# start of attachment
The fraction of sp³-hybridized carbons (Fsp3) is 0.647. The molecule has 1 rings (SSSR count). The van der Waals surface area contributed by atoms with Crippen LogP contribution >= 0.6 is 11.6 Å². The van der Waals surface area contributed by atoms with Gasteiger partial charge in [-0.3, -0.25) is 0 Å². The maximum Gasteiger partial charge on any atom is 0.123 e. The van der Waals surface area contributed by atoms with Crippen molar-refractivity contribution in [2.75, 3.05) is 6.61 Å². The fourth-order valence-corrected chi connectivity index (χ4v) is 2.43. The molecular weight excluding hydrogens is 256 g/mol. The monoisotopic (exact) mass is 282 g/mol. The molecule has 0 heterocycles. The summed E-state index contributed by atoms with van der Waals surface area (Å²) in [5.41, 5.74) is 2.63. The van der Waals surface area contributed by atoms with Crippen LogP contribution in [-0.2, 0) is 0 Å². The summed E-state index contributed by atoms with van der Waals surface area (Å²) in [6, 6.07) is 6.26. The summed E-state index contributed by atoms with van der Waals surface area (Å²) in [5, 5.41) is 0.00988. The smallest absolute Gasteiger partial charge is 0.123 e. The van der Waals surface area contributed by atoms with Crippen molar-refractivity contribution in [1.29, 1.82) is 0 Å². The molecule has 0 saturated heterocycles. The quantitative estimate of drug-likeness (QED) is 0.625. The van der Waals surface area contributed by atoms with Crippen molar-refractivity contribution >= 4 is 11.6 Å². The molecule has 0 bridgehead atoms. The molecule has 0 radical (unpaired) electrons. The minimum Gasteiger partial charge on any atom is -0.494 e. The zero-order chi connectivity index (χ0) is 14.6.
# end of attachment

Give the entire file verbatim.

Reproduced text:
The fraction of sp³-hybridized carbons (Fsp3) is 0.647. The molecule has 1 rings (SSSR count). The van der Waals surface area contributed by atoms with Crippen LogP contribution >= 0.6 is 11.6 Å². The van der Waals surface area contributed by atoms with Gasteiger partial charge in [-0.3, -0.25) is 0 Å². The maximum Gasteiger partial charge on any atom is 0.123 e. The van der Waals surface area contributed by atoms with Crippen molar-refractivity contribution in [2.75, 3.05) is 6.61 Å². The fourth-order valence-corrected chi connectivity index (χ4v) is 2.43. The molecular weight excluding hydrogens is 256 g/mol. The monoisotopic (exact) mass is 282 g/mol. The molecule has 0 heterocycles. The summed E-state index contributed by atoms with van der Waals surface area (Å²) in [5.41, 5.74) is 2.63. The van der Waals surface area contributed by atoms with Crippen LogP contribution in [-0.2, 0) is 0 Å². The summed E-state index contributed by atoms with van der Waals surface area (Å²) in [6, 6.07) is 6.26. The summed E-state index contributed by atoms with van der Waals surface area (Å²) in [5, 5.41) is 0.00988. The smallest absolute Gasteiger partial charge is 0.123 e. The van der Waals surface area contributed by atoms with Crippen molar-refractivity contribution in [1.29, 1.82) is 0 Å². The molecule has 0 saturated heterocycles. The quantitative estimate of drug-likeness (QED) is 0.625. The van der Waals surface area contributed by atoms with Crippen molar-refractivity contribution >= 4 is 11.6 Å². The molecule has 0 bridgehead atoms. The molecule has 0 radical (unpaired) electrons. The minimum Gasteiger partial charge on any atom is -0.494 e. The zero-order chi connectivity index (χ0) is 14.6.